The occurrence of isolated renal mucormycosis in an immunocompetent host is a rare entity. Recently in the COVID-19 pandemic, we have found increased number of cases of mucormycois in other parts of human body in India. This may be due to COVID-19 causing immunosuppression which may be the cause of aggravated response to fungal infection. Patients with chronic pulmonary disease or on corticosteroid therapy are also associated with a higher risk of invasive fungal disease. Patients with invasive fungal disease compared to those without, have higher mortality (53% vs. 31%), which can be significantly reduced by appropriate therapy.[4]

Prompt diagnosis, early surgical debridement along with systemic antifungal therapy is the standard treatment. An algorithm for the early diagnosis and management of common invasive fungal infections (Aspergillus, candidiasis, cryptococcosis, and mucormycosis) has been suggested by Song et al.[5]

   Conclusions Top

COVID-19 has association with hypercoagulability and immune suppression, leading to thromboembolic events and opportunistic infections, so prolonged anticoagulation therapy and long-term follow-up for opportunistic infections may be essential in severely ill COVID patients.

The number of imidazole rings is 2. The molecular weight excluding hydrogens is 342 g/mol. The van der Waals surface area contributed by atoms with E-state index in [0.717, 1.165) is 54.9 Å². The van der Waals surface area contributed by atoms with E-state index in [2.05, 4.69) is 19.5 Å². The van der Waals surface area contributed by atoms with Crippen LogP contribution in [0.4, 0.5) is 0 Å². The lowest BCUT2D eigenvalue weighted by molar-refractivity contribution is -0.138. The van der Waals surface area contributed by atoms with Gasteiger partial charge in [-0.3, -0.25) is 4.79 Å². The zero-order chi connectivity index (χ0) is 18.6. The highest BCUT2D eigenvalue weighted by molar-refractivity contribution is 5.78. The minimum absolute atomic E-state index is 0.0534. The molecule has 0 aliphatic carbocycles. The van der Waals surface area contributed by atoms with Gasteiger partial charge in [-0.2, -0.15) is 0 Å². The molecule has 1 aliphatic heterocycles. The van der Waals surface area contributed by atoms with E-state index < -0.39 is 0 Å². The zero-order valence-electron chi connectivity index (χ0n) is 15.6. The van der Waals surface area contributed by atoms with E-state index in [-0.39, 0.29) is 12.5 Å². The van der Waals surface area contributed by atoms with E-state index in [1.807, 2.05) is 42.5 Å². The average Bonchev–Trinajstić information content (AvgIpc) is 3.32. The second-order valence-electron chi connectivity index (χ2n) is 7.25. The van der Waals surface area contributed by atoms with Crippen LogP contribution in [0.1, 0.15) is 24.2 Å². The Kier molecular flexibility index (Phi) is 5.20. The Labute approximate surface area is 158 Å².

Declaration of patient consent

The authors certify that they have obtained all appropriate patient consent forms. In the form the patient(s) has/have given his/her/their consent for his/her/their images and other clinical information to be reported in the journal. The patients understand that their names and initials will not be published and due efforts will be made to conceal their identity, but anonymity cannot be guaranteed.

Financial support and sponsorship: Nil.

Conflicts of interest: There are no conflicts of interest.

   References Top

Zhou F, Yu T, Du R, Fan G, Liu Y, Liu Z, et al. Clinical course and risk factors for mortality of adult inpatients with COVID-19 in Wuhan, China: A retrospective cohort study. Lancet 2020;395:1054-62.  Back to cited text no. 1
Tang N, Li D, Wang X, Sun Z. Abnormal coagulation parameters are associated with poor prognosis in patients with novel coronavirus pneumonia. J Thromb Haemost 2020;18:844-7.  Back to cited text no. 2
Liu J, Li S, Liu J, Liang B, Wang X, Wang H, et al. Longitudinal characteristics of lymphocyte responses and cytokine profiles in the peripheral blood of SARSCoV-2 infected patients. EBioMedicine 2020;55:102763.  Back to cited text no. 3
White, P Lewis et al. “A national strategy to diagnose COVID-19 associated invasive fungal disease in the ICU.” Clinical infectious diseases: an official publication of the Infectious Diseases Society of America, ciaa1298. 29 Aug. 2020.  Back to cited text no. 4
Song G, Liang G, Liu W. Fungal co-infections associated with global COVID-19 pandemic: A clinical and diagnostic perspective from China. Mycopathologia 2020;185:599-606.  Back to cited text no. 5


  [Figure 1], [Figure 2], [Figure 3]

  [Table 1]